Amazon facility faces lawsuit for discriminating against cannabis use

Published Mar 22, 2021 11:00 a.m. ET
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A man named Michael Thomas from New York says that his offer for work as a package sorter through an Amazon facility was rescinded once he tested positive for THC. Now according to New York Daily News, he’s seeking justice and has filed a lawsuit against the popular retail corporation for breaking New York Human Rights Law during the hiring process.

In the suit, which was filed in court, Michael claims that Amazon’s drug testing policy is against the law, and for compensation, he’s asking for money but that’s not all. This courageous individual is also fighting for an injunction that would stop Amazon from continuing with the illegal requirement. The results of this lawsuit could open doors for millions of consumers worldwide to take action, and that’s why it’s so important, as it could trigger a change in how Amazon careers are offered in the future.

The incident

Thomas says that he applied for a position as a sorter at a Staten Island Amazon warehouse last November. The interview included a drug test with the promise of employment by the end of the day, but as he sat waiting for a callback, it didn’t take long for him to realize that something was amiss.

After not hearing from the company for more than a month, he decided that a follow-up call might resolve whatever issue was causing the long wait. It was then that Michael was informed that his drug test had come back as positive for THC and that as a result, due to policy, they could no longer hire him.

The problem with this kind of judgment is that it forces consumers to quit cannabis entirely, as these tests do not determine when an individual might have used it. Any THC consumed within the last 30 days would show up as a positive, limiting anyone who wants to work for Amazon to alcohol as an acceptable alternative to wind down with during off-hours.

Now in some areas, this could be deemed as an acceptable practice, but in New York, Human Rights Law specifically prohibits mandatory negative cannabis or THC tests as a requirement of employment. This, of course, does not mean that a company cannot test a current employee for reasons like bringing drugs into work or showing up impaired, but since May 10thof 2020, the practice of discrimination against cannabis consumers has been illegal right across the state.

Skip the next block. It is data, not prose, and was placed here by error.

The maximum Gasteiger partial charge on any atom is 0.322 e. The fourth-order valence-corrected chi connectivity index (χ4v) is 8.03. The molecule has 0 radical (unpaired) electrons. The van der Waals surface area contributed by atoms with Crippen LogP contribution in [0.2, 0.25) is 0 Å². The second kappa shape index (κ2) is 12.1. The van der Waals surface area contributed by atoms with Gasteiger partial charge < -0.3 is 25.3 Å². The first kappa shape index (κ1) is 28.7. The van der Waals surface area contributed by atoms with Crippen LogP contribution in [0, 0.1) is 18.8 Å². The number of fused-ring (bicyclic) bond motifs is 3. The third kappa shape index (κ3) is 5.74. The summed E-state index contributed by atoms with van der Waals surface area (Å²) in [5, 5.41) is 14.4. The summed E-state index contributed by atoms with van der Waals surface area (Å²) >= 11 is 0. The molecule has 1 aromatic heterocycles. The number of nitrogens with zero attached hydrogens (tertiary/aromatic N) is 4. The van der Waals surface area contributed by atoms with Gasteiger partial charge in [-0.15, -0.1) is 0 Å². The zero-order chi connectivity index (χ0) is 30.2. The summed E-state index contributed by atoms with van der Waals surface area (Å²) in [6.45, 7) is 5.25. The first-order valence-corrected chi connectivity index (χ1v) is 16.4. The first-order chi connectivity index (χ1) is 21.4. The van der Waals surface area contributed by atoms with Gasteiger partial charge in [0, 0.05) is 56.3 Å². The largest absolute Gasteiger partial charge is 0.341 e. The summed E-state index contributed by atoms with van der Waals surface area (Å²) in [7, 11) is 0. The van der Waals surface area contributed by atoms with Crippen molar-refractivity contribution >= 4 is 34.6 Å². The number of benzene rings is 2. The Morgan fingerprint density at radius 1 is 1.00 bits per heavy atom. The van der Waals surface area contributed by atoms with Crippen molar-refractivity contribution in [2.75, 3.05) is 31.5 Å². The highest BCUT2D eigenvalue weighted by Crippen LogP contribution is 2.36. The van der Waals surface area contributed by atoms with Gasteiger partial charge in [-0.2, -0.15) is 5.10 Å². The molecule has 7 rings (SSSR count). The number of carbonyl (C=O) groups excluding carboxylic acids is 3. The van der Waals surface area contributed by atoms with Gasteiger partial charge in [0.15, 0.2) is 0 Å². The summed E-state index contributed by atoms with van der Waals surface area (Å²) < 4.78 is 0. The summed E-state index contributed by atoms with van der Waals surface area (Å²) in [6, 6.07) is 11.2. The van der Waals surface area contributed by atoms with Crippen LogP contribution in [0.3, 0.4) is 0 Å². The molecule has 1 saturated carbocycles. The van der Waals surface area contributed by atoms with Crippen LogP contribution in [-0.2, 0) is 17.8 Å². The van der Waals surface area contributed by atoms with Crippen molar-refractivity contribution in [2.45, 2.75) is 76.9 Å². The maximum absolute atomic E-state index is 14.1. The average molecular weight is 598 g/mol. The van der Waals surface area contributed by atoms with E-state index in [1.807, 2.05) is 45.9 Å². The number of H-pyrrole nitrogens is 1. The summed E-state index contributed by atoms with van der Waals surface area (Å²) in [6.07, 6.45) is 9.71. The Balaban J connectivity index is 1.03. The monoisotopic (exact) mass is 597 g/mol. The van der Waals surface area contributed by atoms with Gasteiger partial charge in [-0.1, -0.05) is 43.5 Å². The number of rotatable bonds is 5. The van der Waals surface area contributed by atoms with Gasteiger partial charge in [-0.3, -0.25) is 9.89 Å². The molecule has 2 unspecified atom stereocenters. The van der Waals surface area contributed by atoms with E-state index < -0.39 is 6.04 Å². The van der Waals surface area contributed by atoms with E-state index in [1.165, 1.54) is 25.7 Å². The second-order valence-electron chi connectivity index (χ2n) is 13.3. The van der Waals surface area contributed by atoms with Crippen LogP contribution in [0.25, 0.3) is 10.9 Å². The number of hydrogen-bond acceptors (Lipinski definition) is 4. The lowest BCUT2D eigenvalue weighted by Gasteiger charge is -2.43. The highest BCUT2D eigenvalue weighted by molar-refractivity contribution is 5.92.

Only in certain situations can an employer drug test a candidate pre-employment, like when the federal government maintains this condition as part of a contract or grant, based on safety and security. Also, if it is part of a workplace bargaining agreement or if the position in question requires a commercial driver's license.

The argument


The lawsuit alleges that Amazon’s significant rate of growth and high turnover rates, specifically at its New York-based facilities, combined with its blanket policy designed to target cannabis users and high consumption rates, means that the retail corporation has likely refused to hire more than 100 people based solely on failed tests for cannabis.

Other lawsuits

You might not think that an Amazon customer service job would be too difficult to obtain or maintain, but according to Yahoo News, the company has faced numerous suits based on discrimination. In one case, a Black senior manager claimed to struggle due to racial and gender discrimination, a problem that has since appeared in two other suits filed by Amazon executives.

Safety not a concern

Most recently, the massive company faced backlash as the coronavirus spread causing some employees to speak out about the lack of safety precautions being taken at sorting facilities where outbreaks of the virus were continuously a problem to manage. Many of those who chose to be a voice for positive change were fired for their decision, a controversial move that was never properly addressed despite numerous pleas for a safe work environment.

At this point, it is still unclear whether or not any of the federally approved exceptions apply to Amazon.

Are you afraid of facing discrimination for using cannabis


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